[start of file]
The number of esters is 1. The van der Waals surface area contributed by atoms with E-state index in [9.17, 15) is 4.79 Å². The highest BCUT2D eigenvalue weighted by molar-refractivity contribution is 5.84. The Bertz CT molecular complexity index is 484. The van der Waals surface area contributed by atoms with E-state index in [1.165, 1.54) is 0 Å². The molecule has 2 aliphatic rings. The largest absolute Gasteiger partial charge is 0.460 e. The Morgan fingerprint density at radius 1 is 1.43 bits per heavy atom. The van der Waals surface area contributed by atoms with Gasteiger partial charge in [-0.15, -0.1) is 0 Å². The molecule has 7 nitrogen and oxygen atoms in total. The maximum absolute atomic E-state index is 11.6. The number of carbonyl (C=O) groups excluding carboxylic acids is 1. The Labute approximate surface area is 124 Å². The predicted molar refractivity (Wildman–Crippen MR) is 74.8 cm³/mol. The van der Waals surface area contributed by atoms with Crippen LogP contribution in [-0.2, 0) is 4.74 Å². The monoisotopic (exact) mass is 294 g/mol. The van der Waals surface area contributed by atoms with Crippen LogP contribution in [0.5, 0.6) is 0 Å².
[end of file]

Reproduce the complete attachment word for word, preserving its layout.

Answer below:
The number of esters is 1. The van der Waals surface area contributed by atoms with E-state index in [9.17, 15) is 4.79 Å². The highest BCUT2D eigenvalue weighted by molar-refractivity contribution is 5.84. The Bertz CT molecular complexity index is 484. The van der Waals surface area contributed by atoms with E-state index in [1.165, 1.54) is 0 Å². The molecule has 2 aliphatic rings. The largest absolute Gasteiger partial charge is 0.460 e. The Morgan fingerprint density at radius 1 is 1.43 bits per heavy atom. The van der Waals surface area contributed by atoms with Gasteiger partial charge in [-0.15, -0.1) is 0 Å². The molecule has 7 nitrogen and oxygen atoms in total. The maximum absolute atomic E-state index is 11.6. The number of carbonyl (C=O) groups excluding carboxylic acids is 1. The Labute approximate surface area is 124 Å². The predicted molar refractivity (Wildman–Crippen MR) is 74.8 cm³/mol. The van der Waals surface area contributed by atoms with Crippen LogP contribution in [-0.2, 0) is 4.74 Å². The monoisotopic (exact) mass is 294 g/mol. The van der Waals surface area contributed by atoms with Crippen LogP contribution in [0.5, 0.6) is 0 Å².